FRACT is a musical exploration game. You arrive in a forgotten place and explore the unfamiliar landscape to discover the secrets of an abandoned world that was once built on sound. As you start to make sense of this strange new environment, you work to rebuild its machinery by solving puzzles and bring the world back to life by shaping sound and creating music in the game.

FRACT features a beautiful open world to explore and decipher with music-based puzzles, stunning visuals, and an amazing score that evolves as you play. As you progress through the game, you unlock tools to make your own music in the FRACT studio, where you can also export and share your creations with others.

FRACT was originally developed as a student prototype while I was studying game design at the University of Montreal. I continued working on it while looking for a job in the games industry, and submitted it on a whim to the Independent Games Festival. Much to my surprise, it was chosen to be part of the Student Showcase and went on to win the IGF Award for Best Student Game in 2011. I decided that I wanted to develop FRACT into a commercial release, so brought my wife Quynh Nguyen on board to make it happen, along with our programmer Henk Boom and our musical collaborator Alex Taam (Mogi Grumbles). We were also fortunate enough to get support later in development from Indie Fund, which helped us get to the finish line. FRACT OSC was released in April of 2014, earning several awards and nominations, and was critically well received.

The team was quite small, made up of my wife Quynh, our programmer Henk, Alex our composer and myself. As such, my role as game director was far reaching and included: creative direction, puzzle design, world design & flow. I also was responsible for all of the art assets in the game, from design, modelling, animation, texture, integration and lighting. On the sound side of things I developed nearly all of the ~1500 sound effects and the way in which the musical progression and systems would interact.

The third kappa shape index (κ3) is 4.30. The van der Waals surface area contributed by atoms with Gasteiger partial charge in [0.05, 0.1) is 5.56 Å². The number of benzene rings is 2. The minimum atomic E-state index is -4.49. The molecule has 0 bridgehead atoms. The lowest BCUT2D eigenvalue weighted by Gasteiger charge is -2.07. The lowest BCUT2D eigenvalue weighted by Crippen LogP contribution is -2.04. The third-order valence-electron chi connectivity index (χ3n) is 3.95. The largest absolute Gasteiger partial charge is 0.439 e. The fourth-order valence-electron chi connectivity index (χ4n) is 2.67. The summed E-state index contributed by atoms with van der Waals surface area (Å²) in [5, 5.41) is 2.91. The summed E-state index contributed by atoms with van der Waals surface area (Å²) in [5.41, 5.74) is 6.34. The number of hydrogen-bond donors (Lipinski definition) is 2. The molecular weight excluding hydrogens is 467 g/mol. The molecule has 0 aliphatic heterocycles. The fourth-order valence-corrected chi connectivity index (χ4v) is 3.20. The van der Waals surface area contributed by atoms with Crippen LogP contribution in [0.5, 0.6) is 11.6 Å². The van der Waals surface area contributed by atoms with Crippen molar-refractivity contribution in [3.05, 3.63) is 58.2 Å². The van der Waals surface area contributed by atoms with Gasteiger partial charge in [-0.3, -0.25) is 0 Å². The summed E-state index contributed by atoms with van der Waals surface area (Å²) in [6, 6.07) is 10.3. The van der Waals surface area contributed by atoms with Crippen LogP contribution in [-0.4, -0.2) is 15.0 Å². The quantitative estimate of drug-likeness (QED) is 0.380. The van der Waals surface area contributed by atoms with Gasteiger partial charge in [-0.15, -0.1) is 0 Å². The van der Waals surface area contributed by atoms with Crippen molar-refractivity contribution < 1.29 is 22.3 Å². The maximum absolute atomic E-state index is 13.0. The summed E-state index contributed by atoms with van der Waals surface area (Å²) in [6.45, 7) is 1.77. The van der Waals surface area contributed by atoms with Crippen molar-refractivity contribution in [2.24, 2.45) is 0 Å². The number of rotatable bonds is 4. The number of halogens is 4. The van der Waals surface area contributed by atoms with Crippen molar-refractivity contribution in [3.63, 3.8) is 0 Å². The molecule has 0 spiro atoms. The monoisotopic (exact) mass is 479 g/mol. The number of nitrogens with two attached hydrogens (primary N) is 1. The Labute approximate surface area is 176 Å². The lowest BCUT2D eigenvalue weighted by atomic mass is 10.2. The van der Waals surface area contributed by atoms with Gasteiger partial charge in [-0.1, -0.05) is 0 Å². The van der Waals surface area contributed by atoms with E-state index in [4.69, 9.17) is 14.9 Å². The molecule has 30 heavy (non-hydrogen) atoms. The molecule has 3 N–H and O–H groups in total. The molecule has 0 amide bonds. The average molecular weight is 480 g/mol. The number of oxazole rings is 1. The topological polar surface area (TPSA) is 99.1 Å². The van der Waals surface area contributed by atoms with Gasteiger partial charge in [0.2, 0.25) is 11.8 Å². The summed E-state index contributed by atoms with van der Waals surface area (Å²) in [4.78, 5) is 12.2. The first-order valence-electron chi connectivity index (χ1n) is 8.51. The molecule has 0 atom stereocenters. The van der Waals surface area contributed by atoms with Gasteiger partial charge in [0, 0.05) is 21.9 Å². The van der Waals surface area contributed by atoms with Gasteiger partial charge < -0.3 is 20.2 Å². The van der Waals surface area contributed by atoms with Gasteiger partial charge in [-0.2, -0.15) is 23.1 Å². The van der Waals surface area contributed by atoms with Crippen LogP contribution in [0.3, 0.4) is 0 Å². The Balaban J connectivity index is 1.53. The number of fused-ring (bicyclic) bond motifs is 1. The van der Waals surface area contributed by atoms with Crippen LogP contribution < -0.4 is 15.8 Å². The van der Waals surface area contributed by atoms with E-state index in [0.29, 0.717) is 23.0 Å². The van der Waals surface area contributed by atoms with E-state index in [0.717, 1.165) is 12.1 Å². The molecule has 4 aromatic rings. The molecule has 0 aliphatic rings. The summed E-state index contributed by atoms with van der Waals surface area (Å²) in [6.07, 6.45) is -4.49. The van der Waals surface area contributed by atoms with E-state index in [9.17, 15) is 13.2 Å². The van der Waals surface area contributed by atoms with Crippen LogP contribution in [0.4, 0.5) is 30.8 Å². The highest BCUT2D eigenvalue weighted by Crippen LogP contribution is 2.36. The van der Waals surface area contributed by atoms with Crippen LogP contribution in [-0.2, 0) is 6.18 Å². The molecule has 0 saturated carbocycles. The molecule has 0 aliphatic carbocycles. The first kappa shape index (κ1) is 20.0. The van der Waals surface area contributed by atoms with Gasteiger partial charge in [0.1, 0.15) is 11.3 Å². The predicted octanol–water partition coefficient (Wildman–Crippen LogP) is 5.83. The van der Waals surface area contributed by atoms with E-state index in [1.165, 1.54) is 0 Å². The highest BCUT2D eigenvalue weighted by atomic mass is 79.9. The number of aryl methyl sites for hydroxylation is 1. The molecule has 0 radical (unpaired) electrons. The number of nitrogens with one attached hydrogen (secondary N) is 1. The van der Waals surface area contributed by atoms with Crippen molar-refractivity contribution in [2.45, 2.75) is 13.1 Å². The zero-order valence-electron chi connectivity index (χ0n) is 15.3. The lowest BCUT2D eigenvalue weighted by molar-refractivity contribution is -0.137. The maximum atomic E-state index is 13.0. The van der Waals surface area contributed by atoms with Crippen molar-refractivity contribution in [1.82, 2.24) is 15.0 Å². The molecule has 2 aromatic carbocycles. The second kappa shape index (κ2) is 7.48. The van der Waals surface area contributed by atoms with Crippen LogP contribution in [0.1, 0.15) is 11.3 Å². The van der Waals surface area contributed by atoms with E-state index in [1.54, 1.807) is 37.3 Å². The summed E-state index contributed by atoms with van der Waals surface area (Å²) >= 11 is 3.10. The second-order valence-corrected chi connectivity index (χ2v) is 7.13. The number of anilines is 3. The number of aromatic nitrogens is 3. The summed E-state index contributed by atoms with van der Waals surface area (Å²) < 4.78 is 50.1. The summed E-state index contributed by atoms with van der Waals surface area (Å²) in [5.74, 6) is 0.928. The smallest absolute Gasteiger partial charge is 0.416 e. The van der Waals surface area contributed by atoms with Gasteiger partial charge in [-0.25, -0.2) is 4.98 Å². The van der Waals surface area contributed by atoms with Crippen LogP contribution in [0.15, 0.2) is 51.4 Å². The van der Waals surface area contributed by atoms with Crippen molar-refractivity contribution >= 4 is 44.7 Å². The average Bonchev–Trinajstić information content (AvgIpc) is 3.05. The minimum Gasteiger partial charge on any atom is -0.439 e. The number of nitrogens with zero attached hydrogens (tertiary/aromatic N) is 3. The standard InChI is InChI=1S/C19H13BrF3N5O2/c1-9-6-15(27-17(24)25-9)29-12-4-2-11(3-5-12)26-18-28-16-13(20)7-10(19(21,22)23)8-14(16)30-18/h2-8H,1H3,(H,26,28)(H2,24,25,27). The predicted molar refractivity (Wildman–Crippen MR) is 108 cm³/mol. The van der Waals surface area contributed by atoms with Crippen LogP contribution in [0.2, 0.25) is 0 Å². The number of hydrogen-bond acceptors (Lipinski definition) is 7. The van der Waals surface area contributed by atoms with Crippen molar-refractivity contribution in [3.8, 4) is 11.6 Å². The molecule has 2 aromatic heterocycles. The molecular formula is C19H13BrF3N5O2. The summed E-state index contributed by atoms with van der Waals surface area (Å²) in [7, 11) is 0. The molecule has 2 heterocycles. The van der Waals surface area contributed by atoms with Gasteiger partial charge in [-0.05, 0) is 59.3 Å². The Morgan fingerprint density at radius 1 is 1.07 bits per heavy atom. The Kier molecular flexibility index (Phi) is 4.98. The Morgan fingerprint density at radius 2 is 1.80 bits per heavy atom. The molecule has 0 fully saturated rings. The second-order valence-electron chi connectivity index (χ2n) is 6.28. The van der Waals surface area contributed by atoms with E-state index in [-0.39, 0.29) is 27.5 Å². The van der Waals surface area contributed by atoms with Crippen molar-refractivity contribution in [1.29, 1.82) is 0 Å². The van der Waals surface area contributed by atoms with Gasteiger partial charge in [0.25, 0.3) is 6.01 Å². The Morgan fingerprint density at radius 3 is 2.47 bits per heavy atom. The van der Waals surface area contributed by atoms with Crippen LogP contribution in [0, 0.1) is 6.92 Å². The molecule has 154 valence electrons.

FRACT OSC also has a very novel and well realized approach to interface, which required extensive development and refinement of interface types, visual systems and even aesthetic language methods in the game. I was even lucky enough to develop a few of my own typefaces that we used in the game.

Members of small teams wear a lot of hats, and my role on FRACT OSC was no exception. I was responsible for

  • creative direction
  • puzzle design
  • world design
  • flow
  • sound design
  • art direction
  • modelling
  • animation
  • UI design
  • type design

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